Woman whose home burned for 2nd time: 'I don't know why someone wants to keep doing this to me'
Melanie Maxwell I AnnArbor.com
Patricia Ware couldn’t even bring herself to go back to her home on Jefferson Street in Ypsilanti until Wednesday.
The home, which burned for the second time in three years early Sunday morning, is now 75 percent destroyed, Ypsilanti Fire Department officials said. Ware moved out of the home several years ago to move in with her daughter, who has severe multiple sclerosis, and her granddaughter after spending 17 years at the residence.
The thought of the gutted home, blackened from flames, sitting idly on that Ypsilanti street brings her to tears.
“Frustrating is not the word,” she said Wednesday, her voice cracking with emotion. “It’s devastating. I’m hurt. I don’t know why someone wants to keep doing this to me.”
Ware said she lived at the home until it became apparent her daughter could not live there due to her disease. Ware got her daughter an apartment and eventually moved there to take care of her.
Fire crews were called to the home at 875 Jefferson St. at 12:15 a.m. Sunday to find the home engulfed in flames. Officials estimated the fire caused about $30,000 worth of damage to the home, and it was initially deemed suspicious. Fire Chief Jon Ichesco said there was no gas or electricity on at the home and there were no other natural igniters in the residence. Investigators have since said they cannot determine the cause of the fire.
On Wednesday, Ichesco said Ware had been working with the city to determine what to do with the home. The building had already been through two dangerous building hearings, and he said the next step was for the Ypsilanti City Council to determine what should happen to the home.
Teresa Gillotti, Ypsilanti’s city planner, said the city had been in touch with Ware, who had asked for more time to try to sell the property.
“We gave her a little bit of time and were in follow up mode from that,” she said.
Mayor Pro Tem Lois Richardson said she was not aware the house had burned Sunday morning and she wanted to check with city staffers about the incident before speaking to AnnArbor.com.
Firefighters spent about three hours at the home, knocking down the flames from outside the building because the interior was too dangerous to enter, Ichesco said. The previous fire, determined to be an arson, destabilized the floors and there was a risk to firefighters’ safety if they entered.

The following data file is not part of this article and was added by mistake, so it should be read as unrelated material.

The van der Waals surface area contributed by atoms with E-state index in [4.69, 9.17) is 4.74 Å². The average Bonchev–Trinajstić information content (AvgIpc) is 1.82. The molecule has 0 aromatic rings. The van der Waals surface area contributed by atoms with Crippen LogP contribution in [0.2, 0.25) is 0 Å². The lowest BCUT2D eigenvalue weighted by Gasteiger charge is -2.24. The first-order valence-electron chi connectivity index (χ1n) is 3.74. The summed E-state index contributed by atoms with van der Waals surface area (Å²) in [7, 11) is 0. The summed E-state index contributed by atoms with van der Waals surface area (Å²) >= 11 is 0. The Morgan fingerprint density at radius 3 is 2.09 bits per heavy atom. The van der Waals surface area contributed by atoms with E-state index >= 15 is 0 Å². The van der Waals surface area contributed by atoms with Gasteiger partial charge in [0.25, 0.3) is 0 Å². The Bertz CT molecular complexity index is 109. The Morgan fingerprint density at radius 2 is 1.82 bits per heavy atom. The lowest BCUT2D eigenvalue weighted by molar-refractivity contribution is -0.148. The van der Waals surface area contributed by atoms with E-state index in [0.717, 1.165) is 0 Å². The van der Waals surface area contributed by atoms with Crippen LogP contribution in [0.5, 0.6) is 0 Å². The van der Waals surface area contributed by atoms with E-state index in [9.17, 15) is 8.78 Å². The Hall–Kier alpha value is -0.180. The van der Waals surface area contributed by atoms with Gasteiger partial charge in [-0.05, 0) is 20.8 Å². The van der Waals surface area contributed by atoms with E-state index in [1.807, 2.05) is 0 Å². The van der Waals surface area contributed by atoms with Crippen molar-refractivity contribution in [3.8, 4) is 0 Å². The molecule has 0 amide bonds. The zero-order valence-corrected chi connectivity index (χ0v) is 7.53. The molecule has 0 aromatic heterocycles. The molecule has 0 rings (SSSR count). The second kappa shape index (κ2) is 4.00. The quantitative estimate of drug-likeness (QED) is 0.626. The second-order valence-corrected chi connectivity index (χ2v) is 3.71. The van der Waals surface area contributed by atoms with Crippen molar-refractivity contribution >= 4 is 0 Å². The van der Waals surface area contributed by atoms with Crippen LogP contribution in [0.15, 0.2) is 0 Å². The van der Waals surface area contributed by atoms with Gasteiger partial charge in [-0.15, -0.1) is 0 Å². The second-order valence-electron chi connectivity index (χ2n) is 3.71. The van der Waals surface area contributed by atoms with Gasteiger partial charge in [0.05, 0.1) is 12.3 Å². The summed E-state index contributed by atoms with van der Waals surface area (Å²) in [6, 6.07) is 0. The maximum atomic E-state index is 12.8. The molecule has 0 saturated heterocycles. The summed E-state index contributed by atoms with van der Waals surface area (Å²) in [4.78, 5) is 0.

“We have a policy of not entering a dangerous building,” he said. “There are holes in the floors and stairs, it’s a good way to get hurt or killed.”
Ichesco said many possessions were still inside the home, but Ware didn’t know what she had lost in the fire. She hadn't been able to bring herself to go take a look at the damage until Wednesday afternoon.
After being at the home for a short period Wednesday, she told AnnArbor.com, "I just don't understand. I do everything for everybody. There's nothing I won't do for people." She declined to speak further before driving away.
She said it’s been years since anyone lived in the home, and there were padlocks on the doors and boards over the windows. That didn’t stop vandals from defacing the outside of the home and vagrants from entering.
“It’s difficult to keep people away,” she said. “There’s locks on the front door, the back door is sealed in. They just keep coming in.”
The home was about 50 percent destroyed in the previous fire about three years ago after a vehicle in the driveway was set on fire, Ware said. Ichesco confirmed that fire was ruled an arson.
He said the home has been on the department’s radar because it was considered a dangerous building. Since 2003, the fire department has inventoried dangerous buildings in the city and gotten to know the buildings well in order to safely navigate them if a fire were to occur.
The home showed no obvious signs of arson after the latest fire, Ichesco said. The doors were still locked, the windows were still boarded up and there wasn’t any evidence found on the scene. He’s ruled the cause of the fire undetermined.
At this point, it would be cheaper to simply build a new house on the property instead of trying to repair what’s left, he said.
“If you were going to rebuild, it’s cheaper to knock it down and rebuild on the foundation,” he said.
However, it’s something that Ware might not be ready to think about yet.
“I don’t know what else to say,” she said through tears. “I’m just hurt.”